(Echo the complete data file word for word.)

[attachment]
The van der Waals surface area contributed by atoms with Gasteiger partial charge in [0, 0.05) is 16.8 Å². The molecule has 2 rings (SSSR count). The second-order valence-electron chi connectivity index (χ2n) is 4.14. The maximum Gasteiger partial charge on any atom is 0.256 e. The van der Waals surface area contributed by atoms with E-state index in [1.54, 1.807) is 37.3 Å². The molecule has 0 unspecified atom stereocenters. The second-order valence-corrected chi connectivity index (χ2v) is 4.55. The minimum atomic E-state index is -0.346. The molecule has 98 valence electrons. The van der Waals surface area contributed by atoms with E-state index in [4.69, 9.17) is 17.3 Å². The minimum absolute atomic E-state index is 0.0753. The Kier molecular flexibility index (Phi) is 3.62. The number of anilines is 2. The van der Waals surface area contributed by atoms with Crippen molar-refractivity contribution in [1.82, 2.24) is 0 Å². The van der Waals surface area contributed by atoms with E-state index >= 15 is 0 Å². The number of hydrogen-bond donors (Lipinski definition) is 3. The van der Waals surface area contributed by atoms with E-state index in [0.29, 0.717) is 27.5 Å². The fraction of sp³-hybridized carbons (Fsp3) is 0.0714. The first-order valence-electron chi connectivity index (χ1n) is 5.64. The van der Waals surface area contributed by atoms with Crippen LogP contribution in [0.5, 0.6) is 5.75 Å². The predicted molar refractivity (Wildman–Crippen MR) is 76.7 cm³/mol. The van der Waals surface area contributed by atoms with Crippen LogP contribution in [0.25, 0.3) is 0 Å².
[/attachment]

The van der Waals surface area contributed by atoms with Gasteiger partial charge in [0, 0.05) is 16.8 Å². The molecule has 2 rings (SSSR count). The second-order valence-electron chi connectivity index (χ2n) is 4.14. The maximum Gasteiger partial charge on any atom is 0.256 e. The van der Waals surface area contributed by atoms with E-state index in [1.54, 1.807) is 37.3 Å². The molecule has 0 unspecified atom stereocenters. The second-order valence-corrected chi connectivity index (χ2v) is 4.55. The minimum atomic E-state index is -0.346. The molecule has 98 valence electrons. The van der Waals surface area contributed by atoms with E-state index in [4.69, 9.17) is 17.3 Å². The minimum absolute atomic E-state index is 0.0753. The Kier molecular flexibility index (Phi) is 3.62. The number of anilines is 2. The van der Waals surface area contributed by atoms with Crippen molar-refractivity contribution in [1.82, 2.24) is 0 Å². The van der Waals surface area contributed by atoms with E-state index >= 15 is 0 Å². The number of hydrogen-bond donors (Lipinski definition) is 3. The van der Waals surface area contributed by atoms with E-state index in [0.29, 0.717) is 27.5 Å². The fraction of sp³-hybridized carbons (Fsp3) is 0.0714. The first-order valence-electron chi connectivity index (χ1n) is 5.64. The van der Waals surface area contributed by atoms with Crippen LogP contribution in [0.5, 0.6) is 5.75 Å². The predicted molar refractivity (Wildman–Crippen MR) is 76.7 cm³/mol. The van der Waals surface area contributed by atoms with Crippen LogP contribution in [0.25, 0.3) is 0 Å².